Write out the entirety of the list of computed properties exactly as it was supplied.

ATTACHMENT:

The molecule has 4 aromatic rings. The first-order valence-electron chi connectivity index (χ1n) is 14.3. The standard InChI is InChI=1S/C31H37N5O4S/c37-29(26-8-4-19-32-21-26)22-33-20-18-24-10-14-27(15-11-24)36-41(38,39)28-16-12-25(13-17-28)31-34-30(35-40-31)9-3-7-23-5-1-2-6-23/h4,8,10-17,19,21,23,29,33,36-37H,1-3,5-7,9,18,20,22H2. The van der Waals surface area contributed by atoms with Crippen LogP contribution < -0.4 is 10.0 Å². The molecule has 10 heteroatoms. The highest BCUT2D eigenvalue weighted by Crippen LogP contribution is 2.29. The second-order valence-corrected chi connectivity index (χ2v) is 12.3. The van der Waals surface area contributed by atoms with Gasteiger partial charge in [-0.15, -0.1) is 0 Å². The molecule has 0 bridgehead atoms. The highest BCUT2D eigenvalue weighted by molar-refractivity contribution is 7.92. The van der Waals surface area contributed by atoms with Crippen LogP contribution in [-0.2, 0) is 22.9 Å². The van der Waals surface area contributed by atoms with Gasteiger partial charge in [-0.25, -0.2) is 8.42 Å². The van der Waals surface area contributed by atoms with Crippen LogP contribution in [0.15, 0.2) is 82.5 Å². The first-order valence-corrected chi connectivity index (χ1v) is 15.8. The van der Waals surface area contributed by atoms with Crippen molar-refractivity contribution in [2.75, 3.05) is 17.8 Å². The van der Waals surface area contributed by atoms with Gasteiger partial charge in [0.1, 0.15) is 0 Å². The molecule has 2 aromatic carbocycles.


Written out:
The molecule has 4 aromatic rings. The first-order valence-electron chi connectivity index (χ1n) is 14.3. The standard InChI is InChI=1S/C31H37N5O4S/c37-29(26-8-4-19-32-21-26)22-33-20-18-24-10-14-27(15-11-24)36-41(38,39)28-16-12-25(13-17-28)31-34-30(35-40-31)9-3-7-23-5-1-2-6-23/h4,8,10-17,19,21,23,29,33,36-37H,1-3,5-7,9,18,20,22H2. The van der Waals surface area contributed by atoms with Crippen LogP contribution < -0.4 is 10.0 Å². The molecule has 10 heteroatoms. The highest BCUT2D eigenvalue weighted by Crippen LogP contribution is 2.29. The second-order valence-corrected chi connectivity index (χ2v) is 12.3. The van der Waals surface area contributed by atoms with Gasteiger partial charge in [-0.15, -0.1) is 0 Å². The molecule has 0 bridgehead atoms. The highest BCUT2D eigenvalue weighted by molar-refractivity contribution is 7.92. The van der Waals surface area contributed by atoms with Crippen LogP contribution in [-0.2, 0) is 22.9 Å². The van der Waals surface area contributed by atoms with Gasteiger partial charge in [-0.25, -0.2) is 8.42 Å². The van der Waals surface area contributed by atoms with Crippen LogP contribution in [0.15, 0.2) is 82.5 Å². The first-order valence-corrected chi connectivity index (χ1v) is 15.8. The van der Waals surface area contributed by atoms with Crippen molar-refractivity contribution in [2.75, 3.05) is 17.8 Å². The van der Waals surface area contributed by atoms with Gasteiger partial charge in [0.1, 0.15) is 0 Å². The molecule has 2 aromatic carbocycles.